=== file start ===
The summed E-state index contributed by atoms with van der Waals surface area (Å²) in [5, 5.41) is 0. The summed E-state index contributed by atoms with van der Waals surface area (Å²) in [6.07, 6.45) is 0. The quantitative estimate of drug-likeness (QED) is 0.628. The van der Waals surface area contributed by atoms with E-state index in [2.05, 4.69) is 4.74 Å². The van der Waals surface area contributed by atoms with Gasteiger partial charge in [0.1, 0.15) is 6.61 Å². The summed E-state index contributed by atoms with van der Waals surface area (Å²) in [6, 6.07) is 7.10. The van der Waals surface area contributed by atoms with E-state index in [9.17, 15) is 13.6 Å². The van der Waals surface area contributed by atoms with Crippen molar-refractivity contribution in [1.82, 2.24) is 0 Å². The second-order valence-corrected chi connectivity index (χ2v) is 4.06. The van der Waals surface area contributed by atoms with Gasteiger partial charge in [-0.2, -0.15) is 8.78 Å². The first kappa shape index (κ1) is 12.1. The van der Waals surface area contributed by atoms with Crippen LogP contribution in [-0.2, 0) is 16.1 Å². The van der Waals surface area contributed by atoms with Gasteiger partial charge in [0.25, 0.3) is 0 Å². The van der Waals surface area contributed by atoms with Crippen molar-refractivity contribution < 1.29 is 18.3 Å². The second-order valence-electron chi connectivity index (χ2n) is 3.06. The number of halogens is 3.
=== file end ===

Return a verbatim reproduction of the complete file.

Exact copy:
The summed E-state index contributed by atoms with van der Waals surface area (Å²) in [5, 5.41) is 0. The summed E-state index contributed by atoms with van der Waals surface area (Å²) in [6.07, 6.45) is 0. The quantitative estimate of drug-likeness (QED) is 0.628. The van der Waals surface area contributed by atoms with E-state index in [2.05, 4.69) is 4.74 Å². The van der Waals surface area contributed by atoms with Gasteiger partial charge in [0.1, 0.15) is 6.61 Å². The summed E-state index contributed by atoms with van der Waals surface area (Å²) in [6, 6.07) is 7.10. The van der Waals surface area contributed by atoms with E-state index in [9.17, 15) is 13.6 Å². The van der Waals surface area contributed by atoms with Crippen molar-refractivity contribution in [1.82, 2.24) is 0 Å². The second-order valence-corrected chi connectivity index (χ2v) is 4.06. The van der Waals surface area contributed by atoms with Gasteiger partial charge in [-0.2, -0.15) is 8.78 Å². The first kappa shape index (κ1) is 12.1. The van der Waals surface area contributed by atoms with Crippen LogP contribution in [-0.2, 0) is 16.1 Å². The van der Waals surface area contributed by atoms with Gasteiger partial charge in [0.25, 0.3) is 0 Å². The van der Waals surface area contributed by atoms with Crippen molar-refractivity contribution < 1.29 is 18.3 Å². The second-order valence-electron chi connectivity index (χ2n) is 3.06. The number of halogens is 3.